Mexico concentrates its pork production in large food industries
29 of October of 20 - News
The Mexican pork sector is characterized by highly concentrated competition, with few companies, although large, that group different business units and usually combine the entire production system, from breeding to meat distribution and its derivatives. Large farms, which are the ones that can import animals from abroad, support almost half of the local production. The pork sector represents 21.71% of the Mexican meat industry, but it is not enough to cover national demand and forces the industry to resort to imports given the high consumption of this food.
The high consumption of pork in Mexico has contributed to the increase in its production. In 2017, the production of this meat was the one that grew the most in the country, both in tons produced (4.8%) and in value (9.3%, which represented a total of 3,242 million dollars).
Although pork farming is performed throughout the country, there are three areas where almost 50% of the total national pork production is located: Jalisco, with 301.15 kt (kilotons), Sonora (261.76 kt) and Puebla (165.56 kt. The latter and the Yucatan area are leading the boom in national production, and are experiencing the highest growth rates: 35.5% and 32.1% respectively.
Regarding farms, up to three types of farms can be differentiated in Mexico. Firstly, there are farms with small-scale or rural systems, that is, farms with less than 50 breeders and less than 200 heads, without access to technology and adequate sanitary conditions. This type of farms represents 22.06% of the country’s pork production. Secondly, there are farms with semi-technified systems, with limited financial resources and that cannot develop intensive and technological systems, so their biosecurity levels are variable. These currently represent 28.11% of national production. Finally, there are farms with fully technified systems, in which technological advances are used in management, nutrition and health aspects, such as strict control of animals and personnel. These farms usually belong to large corporations and house 49.82% of the national inventory of pork heads and 75% of production.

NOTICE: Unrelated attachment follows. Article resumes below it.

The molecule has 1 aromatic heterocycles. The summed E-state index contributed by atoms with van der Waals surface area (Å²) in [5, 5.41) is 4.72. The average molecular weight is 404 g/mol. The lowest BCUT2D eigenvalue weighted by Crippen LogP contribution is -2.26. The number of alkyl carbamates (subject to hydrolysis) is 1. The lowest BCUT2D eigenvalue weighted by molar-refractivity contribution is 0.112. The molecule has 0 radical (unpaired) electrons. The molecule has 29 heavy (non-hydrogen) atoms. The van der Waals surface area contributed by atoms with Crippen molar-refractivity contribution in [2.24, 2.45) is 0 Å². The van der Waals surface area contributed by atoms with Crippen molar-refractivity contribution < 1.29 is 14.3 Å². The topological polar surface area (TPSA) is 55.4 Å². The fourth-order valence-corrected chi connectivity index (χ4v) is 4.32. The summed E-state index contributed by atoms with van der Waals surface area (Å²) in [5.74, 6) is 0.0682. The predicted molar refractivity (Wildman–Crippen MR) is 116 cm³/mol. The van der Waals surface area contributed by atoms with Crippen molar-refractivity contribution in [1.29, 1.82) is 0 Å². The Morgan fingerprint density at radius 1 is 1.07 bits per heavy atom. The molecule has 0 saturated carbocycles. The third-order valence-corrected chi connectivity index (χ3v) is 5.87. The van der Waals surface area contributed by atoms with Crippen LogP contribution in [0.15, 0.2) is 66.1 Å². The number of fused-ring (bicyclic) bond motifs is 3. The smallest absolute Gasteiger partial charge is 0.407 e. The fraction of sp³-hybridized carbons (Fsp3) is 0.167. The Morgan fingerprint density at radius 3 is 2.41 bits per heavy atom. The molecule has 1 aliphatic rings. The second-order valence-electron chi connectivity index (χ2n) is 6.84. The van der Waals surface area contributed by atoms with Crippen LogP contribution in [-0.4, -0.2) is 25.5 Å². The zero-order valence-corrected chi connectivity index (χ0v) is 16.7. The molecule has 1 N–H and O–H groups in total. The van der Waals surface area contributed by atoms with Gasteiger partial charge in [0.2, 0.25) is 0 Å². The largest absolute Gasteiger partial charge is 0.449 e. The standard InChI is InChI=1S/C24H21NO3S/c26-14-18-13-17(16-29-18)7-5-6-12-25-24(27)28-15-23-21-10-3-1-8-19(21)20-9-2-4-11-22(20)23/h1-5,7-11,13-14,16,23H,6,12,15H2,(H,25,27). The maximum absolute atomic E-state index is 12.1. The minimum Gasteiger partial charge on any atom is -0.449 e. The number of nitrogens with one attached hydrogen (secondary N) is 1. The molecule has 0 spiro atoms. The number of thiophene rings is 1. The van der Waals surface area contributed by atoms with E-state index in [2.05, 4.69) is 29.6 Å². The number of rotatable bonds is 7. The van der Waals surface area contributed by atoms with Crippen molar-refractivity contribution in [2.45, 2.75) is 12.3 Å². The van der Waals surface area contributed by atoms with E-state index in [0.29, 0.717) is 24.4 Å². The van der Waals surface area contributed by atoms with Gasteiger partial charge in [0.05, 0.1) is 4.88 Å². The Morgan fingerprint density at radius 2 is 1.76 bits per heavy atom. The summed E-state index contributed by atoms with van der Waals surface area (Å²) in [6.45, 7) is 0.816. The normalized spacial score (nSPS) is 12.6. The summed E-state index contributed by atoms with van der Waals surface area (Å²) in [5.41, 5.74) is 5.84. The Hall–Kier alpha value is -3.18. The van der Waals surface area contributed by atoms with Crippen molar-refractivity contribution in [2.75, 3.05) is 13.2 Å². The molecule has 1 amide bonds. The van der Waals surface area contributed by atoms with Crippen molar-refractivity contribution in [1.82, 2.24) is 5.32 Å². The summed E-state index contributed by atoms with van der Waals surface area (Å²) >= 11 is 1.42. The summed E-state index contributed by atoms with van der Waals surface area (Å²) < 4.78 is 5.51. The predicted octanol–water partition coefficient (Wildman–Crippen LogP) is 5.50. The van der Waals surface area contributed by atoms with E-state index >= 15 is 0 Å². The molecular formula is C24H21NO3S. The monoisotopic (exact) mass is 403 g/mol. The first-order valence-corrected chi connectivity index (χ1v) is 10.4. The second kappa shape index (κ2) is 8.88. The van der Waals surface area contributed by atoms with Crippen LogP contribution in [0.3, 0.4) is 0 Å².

Pork has managed to become one of the most consumed foods among the Mexican population in recent years. It is the most consumed meat, after chicken, and represents 26.31% of the total national meat consumption. These figures have made Mexico the eighth country in terms of pork consumption worldwide, with 12 kilos per capita in 2017, which translates into some 2.1 million tons of meat.
Different deficiencies in local production and its high consumption have caused pork imports to experience a great boom in the last five years, reaching 1,405 million dollars in 2017.
Mexico has a long history as an importing country and is the sixth country that purchases the most pork from abroad. Thanks to imports, the Mexican pork market can cover a large part of the needs of the population.
Pork imports are specially destined for the food industry, where meat processors transform it before distributing it to the end consumer. In addition to all meat imports, the country is also importing live pigs at higher rates. Genetic improvement programs are increasingly important to the pork industry as major producers are looking for ways to develop better genetic lines for pigs, such as Duroc, in response to production challenges aimed at improving productivity, meat quality and pig growth and temperament.
The growth of Mexican GDP, the modern distribution channels development and the possible fares elimination make Mexico an attractive country for Spanish pork products.
On the other hand, factors such as the per capita income increase and the increase in the cost of beef are expected to continue favouring the growth of pork imports, even at a faster rate than that of local production growth.